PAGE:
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17 Leave a comment on paragraph 17 0 Dierkes-Thrun’s website offers a quick overview of the variety of different digital pedagogy exercises and assignments she has developed for her literature seminars and feminist, gender, and sexuality classes at Stanford, including "Twitter for Crowdsourcing and Role-Play Exercises," close reading and collaborative interpretation exercises, and other teaching and learning tools. This resource serves as a jumping off point for adapting Dierkes-Thrun’s assignments or for generating new ones. What is most useful is the inclusion of reflection on the assignments by both the instructor and the students. For example, in her write-up of the “Twitter Role-Play” assignment for The Picture of Dorian Gray, she writes, “Like so many of my traditional humanities teacher colleagues not originally trained in digital humanities, I have been a late convert to Twitter, but now I use it regularly and happily for professional and intellectual purposes . . . New ideas are sparked via these interactions; wise and thoughtful observations, hilarious and clever commentary happen here, engaging brains and hearts. Most often, one leaves with a sense of having learned something worth contemplating, and being thankful for the open format. I knew Twitter was right for this new kind of exercise.”

Digital Storytelling Project

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20 Leave a comment on paragraph 20 0 The Digital Storytelling Project is a Seattle-based project suppored by Queering the Museum, a group dedicated to increasing LGBTQ representation in museums. The storytelling project invites LGBTQ individuals from the Puget Sound region to reflect on their lives, to use their own narration and photos to create a short video. The project allows people to tell their own stories, to decide how they want to be represented, and to share these stories in a queer-themed exhibit at The Museuem of History and Industry in Seattle.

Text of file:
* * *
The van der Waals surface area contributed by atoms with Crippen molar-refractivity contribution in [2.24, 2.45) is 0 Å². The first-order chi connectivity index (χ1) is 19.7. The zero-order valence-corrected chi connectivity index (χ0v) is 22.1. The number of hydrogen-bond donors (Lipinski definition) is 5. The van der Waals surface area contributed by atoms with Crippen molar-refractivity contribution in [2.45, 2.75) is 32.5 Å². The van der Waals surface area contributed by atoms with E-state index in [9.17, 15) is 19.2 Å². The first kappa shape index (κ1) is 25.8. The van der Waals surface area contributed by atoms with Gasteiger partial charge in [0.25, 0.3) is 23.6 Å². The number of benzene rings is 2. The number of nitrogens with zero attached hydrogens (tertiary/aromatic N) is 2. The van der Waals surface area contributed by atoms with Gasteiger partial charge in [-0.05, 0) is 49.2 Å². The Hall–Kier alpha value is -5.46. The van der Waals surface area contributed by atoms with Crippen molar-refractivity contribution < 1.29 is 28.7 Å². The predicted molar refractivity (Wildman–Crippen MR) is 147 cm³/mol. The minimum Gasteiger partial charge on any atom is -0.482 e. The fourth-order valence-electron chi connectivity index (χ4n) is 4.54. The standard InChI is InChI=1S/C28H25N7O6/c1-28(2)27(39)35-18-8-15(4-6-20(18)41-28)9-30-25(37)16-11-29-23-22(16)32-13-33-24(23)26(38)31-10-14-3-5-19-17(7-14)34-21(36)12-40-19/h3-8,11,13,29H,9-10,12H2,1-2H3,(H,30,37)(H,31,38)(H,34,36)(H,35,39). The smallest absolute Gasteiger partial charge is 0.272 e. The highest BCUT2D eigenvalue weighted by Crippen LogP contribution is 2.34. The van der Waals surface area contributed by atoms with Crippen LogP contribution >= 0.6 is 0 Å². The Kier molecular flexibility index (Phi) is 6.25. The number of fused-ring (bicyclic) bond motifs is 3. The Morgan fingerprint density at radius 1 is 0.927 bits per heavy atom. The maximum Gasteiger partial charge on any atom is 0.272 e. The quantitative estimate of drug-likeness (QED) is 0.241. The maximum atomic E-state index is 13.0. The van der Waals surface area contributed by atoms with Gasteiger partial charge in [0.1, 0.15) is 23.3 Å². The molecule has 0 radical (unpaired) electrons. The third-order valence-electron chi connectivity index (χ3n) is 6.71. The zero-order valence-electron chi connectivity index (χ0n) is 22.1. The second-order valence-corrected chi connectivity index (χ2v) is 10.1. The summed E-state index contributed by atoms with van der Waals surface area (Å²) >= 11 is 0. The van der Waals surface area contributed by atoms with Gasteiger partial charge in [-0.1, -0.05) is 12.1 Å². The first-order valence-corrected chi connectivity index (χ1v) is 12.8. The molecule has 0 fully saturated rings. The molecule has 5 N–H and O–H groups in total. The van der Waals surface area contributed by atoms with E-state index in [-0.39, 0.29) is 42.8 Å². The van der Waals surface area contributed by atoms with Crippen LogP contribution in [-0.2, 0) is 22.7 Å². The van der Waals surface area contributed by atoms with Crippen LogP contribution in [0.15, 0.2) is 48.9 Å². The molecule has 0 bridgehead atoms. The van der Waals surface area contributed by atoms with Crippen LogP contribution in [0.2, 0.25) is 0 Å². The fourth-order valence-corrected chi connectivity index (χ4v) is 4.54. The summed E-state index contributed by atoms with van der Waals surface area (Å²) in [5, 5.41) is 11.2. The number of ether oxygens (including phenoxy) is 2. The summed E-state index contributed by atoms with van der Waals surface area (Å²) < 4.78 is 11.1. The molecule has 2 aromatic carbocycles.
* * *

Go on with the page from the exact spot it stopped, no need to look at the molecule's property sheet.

ENGL 1102: "Queer New Media"

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23 Leave a comment on paragraph 23 0 Multimodal, intersectional, and colorful, Fink’s introductory course outlines ways to think about and create queer narratives and cultural productions. The course website provides examples of various student responses and projects, including student-made digital games. The strengths of this resource are in its eclecticism, its use of both popular culture and more traditional literature, and the examples of digital work created by students. Fink’s course asks students to think about and translate James Baldwin’s Giovanni’s Room into digital presentations and provocations.

"iLogs"

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26 Leave a comment on paragraph 26 0 These brief assignments ask students to keep and maintain a weekly "identity log" or "iLog," recording, detailing, and thinking about their own identities and identifications. These "iLogs" will function as a kind of identity workbook, an analytical and metacognitive journal, connecting students’ observations and experiences to the texts, theories, and ideas of an Introduction to LGBT Studies class. Prompts include thinking about identities, sexuality, queer space, and popular culture, which are shared with the class via the class’s Tumblr website. The overall course syllabus and reading list are included as well. Though the “iLogs” are not formally graded (except on timeliness and completion), they generate a portfolio, an archive of ideas, objects, and occasions for discussion, study, and reflection. Once collected together, students can see the breadth and depth of intellectual, critical, and even affective work they and their classmates have done over the course of a term. See for example iLog #4: "Queer Bodies".

Lim